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I am attempting to transfer a 1.3GB file from my local machine (Windows 8) to my local hyper-V instance (Windows 2012). The transfer begins at about 300kb/s and then swiftly drops to 12-20kb/s.

The two machines are connected to the LAN via the same physical ethernet adapter. The vSwitch and my local connection are bridged, so the VM and my local machine have IP addresses on the same subnet.

Could that be related to the issue? I not a network administrator by trade so I am unaware of the tricks to diagnose this issue.

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What's the NIC chip on the Hyper-V machine? If it's cheap/crappy (eg Marvell, Realtek, nVidia) there's your problem. If it's something good (eg Intel, Broadcom, QLogic, Emulex, Mellanox, Netxen, etc) have you followed the manufacturer's recommendations for Hyper-V (eg disabling: TCP Offloading, TCP Chimney, Large Send Offload, etc - these are the most common culprits, follow directions if they're provided). Also, are you running the most recent firmware (motherboard, NIC, etc)? –  Chris S May 9 '13 at 12:49

5 Answers 5

Most likely, you are seeing an issue with Virtual Machine Queues.

If you are running a Broadcom network adapter, you will need to disable Virtual Machine Queues. We just setup a new server, running Server 2012 Standard with Hyper-V, running two Server 2012 Standard guests, and saw the exact same thing you are describing. This seems to be an issue affecting Broadcom adapters.

Go into the Hyper-V host network properties, and look at the physical adapter, not the vEthernet. On the Advanced tab, scroll down to Virtual Machine Queues, and set it to disabled.

Once we made this change, things were flying.

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I had the same issue when running Hyper-V on with Broadcom NetXtreme I network adapters. I changed out the NICs to Intel and the network started to work as it should.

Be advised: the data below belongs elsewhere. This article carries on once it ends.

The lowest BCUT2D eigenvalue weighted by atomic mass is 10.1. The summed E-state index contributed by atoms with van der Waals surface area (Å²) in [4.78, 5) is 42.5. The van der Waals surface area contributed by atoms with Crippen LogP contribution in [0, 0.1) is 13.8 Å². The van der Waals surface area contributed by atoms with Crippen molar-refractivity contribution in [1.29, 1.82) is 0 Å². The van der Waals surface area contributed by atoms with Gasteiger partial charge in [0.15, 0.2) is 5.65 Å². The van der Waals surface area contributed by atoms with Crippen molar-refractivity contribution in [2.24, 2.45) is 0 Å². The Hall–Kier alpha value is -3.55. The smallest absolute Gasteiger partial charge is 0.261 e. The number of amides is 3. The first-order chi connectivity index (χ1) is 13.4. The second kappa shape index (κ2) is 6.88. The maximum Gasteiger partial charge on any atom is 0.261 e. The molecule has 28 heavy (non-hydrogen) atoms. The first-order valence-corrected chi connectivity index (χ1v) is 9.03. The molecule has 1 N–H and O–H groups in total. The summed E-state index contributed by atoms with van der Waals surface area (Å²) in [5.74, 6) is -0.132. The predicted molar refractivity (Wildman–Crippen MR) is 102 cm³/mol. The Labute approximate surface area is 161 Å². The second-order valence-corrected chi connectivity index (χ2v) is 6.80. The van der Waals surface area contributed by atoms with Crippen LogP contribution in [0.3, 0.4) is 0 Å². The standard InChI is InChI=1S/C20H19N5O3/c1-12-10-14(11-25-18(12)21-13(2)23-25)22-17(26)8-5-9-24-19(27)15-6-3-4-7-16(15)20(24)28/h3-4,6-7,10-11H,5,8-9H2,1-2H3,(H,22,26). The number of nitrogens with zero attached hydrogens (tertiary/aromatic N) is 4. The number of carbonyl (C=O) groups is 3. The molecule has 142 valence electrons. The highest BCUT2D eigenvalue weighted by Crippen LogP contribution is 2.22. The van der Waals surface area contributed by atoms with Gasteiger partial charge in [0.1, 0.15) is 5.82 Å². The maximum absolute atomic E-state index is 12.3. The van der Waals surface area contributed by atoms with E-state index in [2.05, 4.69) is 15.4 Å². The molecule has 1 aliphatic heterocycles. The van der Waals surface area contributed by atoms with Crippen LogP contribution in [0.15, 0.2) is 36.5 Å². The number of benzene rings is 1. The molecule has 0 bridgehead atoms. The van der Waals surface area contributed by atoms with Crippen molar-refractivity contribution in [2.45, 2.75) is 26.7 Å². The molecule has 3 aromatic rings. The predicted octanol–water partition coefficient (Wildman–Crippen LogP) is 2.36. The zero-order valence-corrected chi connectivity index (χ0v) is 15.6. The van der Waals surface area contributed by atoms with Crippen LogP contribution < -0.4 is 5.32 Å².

Here are the steps to diagnose the problem:

  1. Measure current transfer speeds.
  2. Install a Legacy Network adapter, remove the previous NIC on the guest VM.
  3. Measure transfer speeds again.
  4. If you find that there's a significant difference in speed (faster), it is your NIC.

In my case, I have tried different settings on the Network card before changing it out to an Intel. FYI, The Broadcom NetXtreme II network adapters works fine.

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OK, I had the problem of a comatose "local" copy from my Win7 32bit hyperv install hosted on Win8.1 64 bit.

Copy to any other share on the network was fine.

Changed the network inside the VM to use only IPV4 as it had defaulted to IPV6, and speed is now as expected

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Your VM have a dynamic disc? If yes, this disks always are more slowly than a fixed disk.

If you like that the information copied go faster, you can try to copy the file with the virtual internal IP.

When you use a Hypervisor (Hyper-V, VirtualBox, VmWare, etc..) you can create a local network between your machine and your VM.

This local network is more fast than normal network and not used the lan cards.

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a Probably, the problem is a mixed: Dynamic disc, use the same lan card, use the same disc to write and read, etc.. If you use Hyper-V, i made a manual for tunning Hyper-v! monimandarina.blogspot.com.es/2012/04/… This manual is in spanish, you can translate with google translate.h! –  madrikeka May 10 '13 at 12:51
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Eh, I use dynamic disks and easily get 20-40MBps - there's a speed penalty from fixed, but it isn't that much. Using the IP really wont make a lick of difference in transfer speed. Even if it is using separate NICs across the LAN, there's no excuse for 12-20 kbps. That's dial-up modem speeds. –  Chris S May 10 '13 at 13:59
    
Maybe a problem read/write? or antivirus/firewall/others..? filtering traffic something? Can you try to copy a big file in different sites in your virtual 2012 server and see the speed? It is a difficult problem and not easy to find the solution –  madrikeka May 13 '13 at 9:28

Check that no other guests have the same MAC address.

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